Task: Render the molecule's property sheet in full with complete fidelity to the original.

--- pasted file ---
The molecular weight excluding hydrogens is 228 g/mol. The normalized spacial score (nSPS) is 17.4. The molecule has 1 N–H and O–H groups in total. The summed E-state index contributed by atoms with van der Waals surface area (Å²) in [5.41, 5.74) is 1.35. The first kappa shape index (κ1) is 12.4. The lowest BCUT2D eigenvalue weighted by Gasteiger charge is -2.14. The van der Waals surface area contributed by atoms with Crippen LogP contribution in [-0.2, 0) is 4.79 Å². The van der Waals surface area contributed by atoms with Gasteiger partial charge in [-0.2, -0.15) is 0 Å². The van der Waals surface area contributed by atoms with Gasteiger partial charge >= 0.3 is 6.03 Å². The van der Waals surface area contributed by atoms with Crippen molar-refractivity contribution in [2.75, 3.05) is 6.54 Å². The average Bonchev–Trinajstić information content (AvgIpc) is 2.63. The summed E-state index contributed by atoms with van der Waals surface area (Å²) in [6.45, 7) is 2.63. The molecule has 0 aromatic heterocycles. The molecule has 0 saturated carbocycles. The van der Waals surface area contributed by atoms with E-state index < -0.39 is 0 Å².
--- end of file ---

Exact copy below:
The molecular weight excluding hydrogens is 228 g/mol. The normalized spacial score (nSPS) is 17.4. The molecule has 1 N–H and O–H groups in total. The summed E-state index contributed by atoms with van der Waals surface area (Å²) in [5.41, 5.74) is 1.35. The first kappa shape index (κ1) is 12.4. The lowest BCUT2D eigenvalue weighted by Gasteiger charge is -2.14. The van der Waals surface area contributed by atoms with Crippen LogP contribution in [-0.2, 0) is 4.79 Å². The van der Waals surface area contributed by atoms with Gasteiger partial charge in [-0.2, -0.15) is 0 Å². The van der Waals surface area contributed by atoms with Gasteiger partial charge >= 0.3 is 6.03 Å². The van der Waals surface area contributed by atoms with Crippen molar-refractivity contribution in [2.75, 3.05) is 6.54 Å². The average Bonchev–Trinajstić information content (AvgIpc) is 2.63. The summed E-state index contributed by atoms with van der Waals surface area (Å²) in [6.45, 7) is 2.63. The molecule has 0 aromatic heterocycles. The molecule has 0 saturated carbocycles. The van der Waals surface area contributed by atoms with E-state index < -0.39 is 0 Å².